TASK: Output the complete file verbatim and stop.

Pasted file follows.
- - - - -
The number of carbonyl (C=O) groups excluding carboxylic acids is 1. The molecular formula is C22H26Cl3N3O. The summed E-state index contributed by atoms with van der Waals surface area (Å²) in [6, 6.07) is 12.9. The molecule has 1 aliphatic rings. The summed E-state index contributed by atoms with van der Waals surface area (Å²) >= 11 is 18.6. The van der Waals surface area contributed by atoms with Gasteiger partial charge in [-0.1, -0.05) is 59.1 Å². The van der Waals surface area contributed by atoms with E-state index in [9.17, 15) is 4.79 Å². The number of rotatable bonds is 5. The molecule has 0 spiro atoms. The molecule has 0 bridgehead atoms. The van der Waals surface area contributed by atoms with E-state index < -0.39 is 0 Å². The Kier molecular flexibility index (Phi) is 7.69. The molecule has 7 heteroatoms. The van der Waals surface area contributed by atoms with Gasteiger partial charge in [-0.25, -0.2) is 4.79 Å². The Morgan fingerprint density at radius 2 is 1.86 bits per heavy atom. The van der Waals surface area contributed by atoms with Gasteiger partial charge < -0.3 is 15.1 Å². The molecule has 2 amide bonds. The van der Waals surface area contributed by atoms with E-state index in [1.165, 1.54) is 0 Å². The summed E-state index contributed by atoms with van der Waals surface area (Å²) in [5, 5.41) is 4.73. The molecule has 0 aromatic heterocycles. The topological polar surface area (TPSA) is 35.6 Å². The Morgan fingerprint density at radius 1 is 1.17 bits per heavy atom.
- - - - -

The number of carbonyl (C=O) groups excluding carboxylic acids is 1. The molecular formula is C22H26Cl3N3O. The summed E-state index contributed by atoms with van der Waals surface area (Å²) in [6, 6.07) is 12.9. The molecule has 1 aliphatic rings. The summed E-state index contributed by atoms with van der Waals surface area (Å²) >= 11 is 18.6. The van der Waals surface area contributed by atoms with Gasteiger partial charge in [-0.1, -0.05) is 59.1 Å². The van der Waals surface area contributed by atoms with E-state index in [9.17, 15) is 4.79 Å². The number of rotatable bonds is 5. The molecule has 0 spiro atoms. The molecule has 0 bridgehead atoms. The van der Waals surface area contributed by atoms with E-state index < -0.39 is 0 Å². The Kier molecular flexibility index (Phi) is 7.69. The molecule has 7 heteroatoms. The van der Waals surface area contributed by atoms with Gasteiger partial charge in [-0.25, -0.2) is 4.79 Å². The Morgan fingerprint density at radius 2 is 1.86 bits per heavy atom. The van der Waals surface area contributed by atoms with Gasteiger partial charge < -0.3 is 15.1 Å². The molecule has 2 amide bonds. The van der Waals surface area contributed by atoms with E-state index in [1.165, 1.54) is 0 Å². The summed E-state index contributed by atoms with van der Waals surface area (Å²) in [5, 5.41) is 4.73. The molecule has 0 aromatic heterocycles. The topological polar surface area (TPSA) is 35.6 Å². The Morgan fingerprint density at radius 1 is 1.17 bits per heavy atom.